The National Health Insurance Authority (NHIA) is concerned about what seems to be a misinterpretation of data and other related issues appearing in its reports, and which issues have attracted media attention for some time now.
One such concern is the inference that rising NHIS utilization is an indication that people are getting sicker.
Literature on utilization of health services worldwide indicates that improved access to healthcare, such as Ghana’s NHIS provides, leads to increased utilization of health services.
Health Service utilization is affected by several factors including financial and geographic access to the service. With the onset of insurance, utilization in Ghana has consistently increased when people are insured. There are many research publications demonstrating this effect.
It is an effect which is related to the removal of the barrier created by out of pocket user fees (cash and carry) rather than because people have become “more sick”.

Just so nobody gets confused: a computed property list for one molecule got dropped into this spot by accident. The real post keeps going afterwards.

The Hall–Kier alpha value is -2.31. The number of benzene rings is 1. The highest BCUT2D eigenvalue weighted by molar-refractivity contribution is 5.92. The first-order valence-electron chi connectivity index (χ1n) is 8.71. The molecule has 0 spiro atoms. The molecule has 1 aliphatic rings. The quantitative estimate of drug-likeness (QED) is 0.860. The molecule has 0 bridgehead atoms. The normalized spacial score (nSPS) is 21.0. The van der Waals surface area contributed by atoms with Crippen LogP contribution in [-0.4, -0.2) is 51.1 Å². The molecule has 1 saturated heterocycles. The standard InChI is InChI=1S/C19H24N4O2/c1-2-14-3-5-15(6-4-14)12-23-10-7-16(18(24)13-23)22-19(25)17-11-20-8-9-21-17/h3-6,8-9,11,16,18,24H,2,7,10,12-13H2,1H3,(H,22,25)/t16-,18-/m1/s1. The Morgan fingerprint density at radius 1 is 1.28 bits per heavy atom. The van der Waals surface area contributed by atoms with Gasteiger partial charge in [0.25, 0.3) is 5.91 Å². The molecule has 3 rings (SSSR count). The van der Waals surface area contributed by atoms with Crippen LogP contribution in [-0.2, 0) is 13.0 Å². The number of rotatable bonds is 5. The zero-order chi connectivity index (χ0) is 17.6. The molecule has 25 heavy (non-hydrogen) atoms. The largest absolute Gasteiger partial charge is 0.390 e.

Here in Ghana, a policy document, which laid down the rationale and the framework for the establishment of the NHIS, titled “National Health Insurance Policy Framework for Ghana: Revised Version” published by the Ministry of Health in August 2004, noted that the introduction of user fees in the 1980s resulted in the first observed decline in utilization of health services in the country, a situation that the NHIS was designed to remedy.
Thus the document also acknowledges the role of health insurance in increasing utilization.
An increase in utilization within envisaged benchmark limits, following the implementation of the NHIS is not only an expected effect, indeed it is desirable. In the case of Ghana’s NHIS, two key factors have in no small way contributed to this.
These are the free maternal care policy that allows 6 antenatal and 2 post natal visits for pregnant women, and the G-DRG payment system that allows up to three OPD visits per episode of sickness.
Indeed, outpatient and inpatient utilization are key performance indicators in health systems globally. The outpatient utilization benchmark for more affluent countries is 5 visits per year.
The OECD average for outpatient utilization is 6.5 visits per year, which is more than double that of the NHIS. These benchmarks do not mean that these countries are “sicker”, but that access to healthcare, which spawns health seeking behavior, results in better health outcomes.
It is incontrovertible that the NHIS has improved health-seeking behavior among Ghanaians, accordingly the increase in utilization in the NHIS is envisaged.